Post by Fareed Guyot on 4/11/2013 3:00pm
This post originally ran on Willy Street Blog.
One of Willy Street’s longtime artisans has quietly retired as Larry Gleasman recently closed his gunsmithing business, Grampa’s Gun Shop at 1374 Williamson Street, after 30 years. Gilbert Altschul, who grew up just a few blocks away, plans to re-invigorate the location and open Grampa’s Pizzeria honoring his own grandfather, using the elder’s pizza recipe that delighted his family for years.
Gilbert’s late grandfather, William VandeHey, first created his hand-rolled pizzas while serving in the Air Force in the 1950s and ‘60s. During that time, he opened a bar and eventually sold the pies out of his establishment for a few dollars apiece. The recipe would live on at family events, and Gilbert learned how to prepare the pizza from his dad, Dan Altschul, who had learned it from William.
Post by Mark Riechers on 4/10/2013 12:00pm
Declare your love for the most popular girl in school in front of your entire eighth grade class? Back your car into a ditch in front of the school gym on prom night? You need the curative properties derived from sharing those awkward, cringe-inducing moments with a room of absolute strangers. Consider What's Your Damage?!
Brought to Madison by Dane101 co-founder and celebrated awkward person Jesse Russell in 2006, What's Your Damage?! marries an open mic night with a bad high school reunion, inviting anyone with a cringe-worthy story and the gumption to tell it on stage a chance to air their darkest moments to a understanding crowd eager to derive entertainment from their suffering. In a good way.
Post by dane101 on 4/19/2013 9:00am
Did you pass notes in class? Did you write in your diary during middle school summer vacation? What about high school love letters, perhaps never sent?
Now the real question: did you save these?
Join a growing list of brave souls tonight, April 19, 2013 at 7 p.m. at the Johnson Public House, 908 East Johnson Street in Madison for What's Your Damage?! Described as the marriage between a bad high school reunion and an open mic night, this event, the first WYD?! since 2010, will feature a slate of Madison’s angstiest to kick off the show, including:
- Nate Bjork
- Harry Charles
- Sarah Koske
- Laura "Hobbes" LeGault
- Emily Mills
- Katie Muldowney
- Jeff Schultz
List subject to change due to unforeseen circumstances or last minute loss of nerve. Open mic to follow, or just cheer on those who have survived adolescence and lived to tell the tale.
The revival is sponsored by Dane101 and organized by a slew of Madison arts regulars: comedian and Dan Potacke Show host Alan Talaga; comedian Chris Lay of The Madison Podcast; arts writer and professional tell-all Laurie Stark; and Dane101 writer, editorial board member, and angst machine Christie Taylor. Lay and Talaga will emcee the free show.
Post by Sarah Bartash on 2/25/2013 12:25pm
This weekend, the first Greater Midwest Body Painting Competition was held at two locations in Madison. The first portion took place at the Art In gallery, where the artists spent up to six hours painting their models. Awards were presented during the runway show at the Inferno nightclub, where the audience also chose the people's choice winner.
- Sara Meyer (artist) / Stephanie Pucci (model) won first place and best model (photo leads this post).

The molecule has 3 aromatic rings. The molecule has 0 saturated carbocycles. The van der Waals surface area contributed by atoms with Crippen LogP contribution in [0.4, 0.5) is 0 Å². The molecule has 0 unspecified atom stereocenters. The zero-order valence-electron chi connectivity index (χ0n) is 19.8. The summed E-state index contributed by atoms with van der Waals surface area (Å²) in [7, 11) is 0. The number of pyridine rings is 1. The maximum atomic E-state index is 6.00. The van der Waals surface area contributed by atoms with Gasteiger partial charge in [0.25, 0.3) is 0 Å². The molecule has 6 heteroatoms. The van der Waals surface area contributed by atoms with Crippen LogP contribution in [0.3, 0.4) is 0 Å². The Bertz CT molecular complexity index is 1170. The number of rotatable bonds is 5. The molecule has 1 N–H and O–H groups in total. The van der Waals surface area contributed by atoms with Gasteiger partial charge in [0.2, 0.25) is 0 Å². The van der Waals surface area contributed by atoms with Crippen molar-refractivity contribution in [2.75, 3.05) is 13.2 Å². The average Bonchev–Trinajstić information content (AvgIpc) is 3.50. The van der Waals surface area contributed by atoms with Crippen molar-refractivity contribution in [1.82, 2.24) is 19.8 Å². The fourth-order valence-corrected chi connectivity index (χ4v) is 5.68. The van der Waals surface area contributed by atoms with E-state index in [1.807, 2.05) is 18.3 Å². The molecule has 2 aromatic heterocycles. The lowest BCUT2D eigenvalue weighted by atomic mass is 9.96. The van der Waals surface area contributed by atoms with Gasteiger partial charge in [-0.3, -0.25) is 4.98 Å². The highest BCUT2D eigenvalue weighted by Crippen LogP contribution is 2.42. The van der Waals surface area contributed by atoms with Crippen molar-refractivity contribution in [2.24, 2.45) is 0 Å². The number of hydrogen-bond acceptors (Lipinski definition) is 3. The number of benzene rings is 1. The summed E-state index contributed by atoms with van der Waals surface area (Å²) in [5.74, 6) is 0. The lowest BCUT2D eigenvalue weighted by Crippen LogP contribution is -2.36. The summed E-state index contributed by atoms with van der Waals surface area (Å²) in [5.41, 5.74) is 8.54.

- Christy Grace (artist) / Amy-Jo Hagen (model), won second place and the people's choice award.
- Mararete Mauthe (artist) / Lindsay Boswell (model) won third.
Janet Campbell attended both the gallery and runway show and shot photos on behalf of Dane101. You can see more at her SmugMug page, or click through the page break for a partial gallery.
Post by Sarah Bartash on 2/19/2013 11:00am
This Saturday, February 23, 2013, artists from around the Midwest will compete in a 6-hour competition. The canvas is what makes this public contest and the following runway show and awards party unique—the artists will all be working to display their best interpretation of the theme, “My Dark Valentine,” upon the human body.
“I want people to attend so they can remove any preconceived notions about what body art is,” said Dawn Marie Svanoe, co-owner of the company responsible for hosting the Greater Midwest Body Painting Competition. Glitter to Gore LLC. sells specialty makeup products online as well as face painting, body painting, henna, special effects and beauty makeup services. Dvanoe, along with Michelle Soltis, conspired to bring a competitive body painting event to the Midwest in part to open this part of the country to an art form which gets much more exposure on the coasts and down South.
“We wanted to find new body artists in the Midwest and also show what it is. It is a true art. We have people from Wisconsin, Illinois, Iowa…there are some amazing artists out there. It’s part of a bigger art community. Not just a fad.”
Post by Sarah Bartash on 2/13/2013 4:06pm
Late winter can be a desolate time for many, including for those who identify with the steampunk community. The previous year’s conventions, with their scintillating conversations of speculative technology, are over, and this year’s are a few months away. Halloween and its myriad of opportunities to don leather flight gear, Victorian corsets or more elaborate costumes, is but a memory. Now, some Madison non-profits are stepping up to fill that void with some truly inventive events.
The Aldo Leopold Nature Center's Full Steam Ahead event is this Friday, February 15. When asked why the environmental education center, which also cares for surrounding trails, chose a steampunk theme, Manager of Marketing and Audience Development Alanna Mebearis answered jovially, “Why not? Steampunk brings together so many creative people who are passionate about technology and provides a perfect way for us to introduce new audiences to our high-tech exhibits. We are hoping people will leave the event feeling inspired to think about how we interact with technology and how it could be used to fuel a sustainable future.
"This is actually the first of what we’re calling our “Aldo After Dark” series of events for adults. We are doing another fundraiser of this type on May 10th which will be a Fermentation Fest."
Post by Sarah Bartash on 2/7/2013 9:59am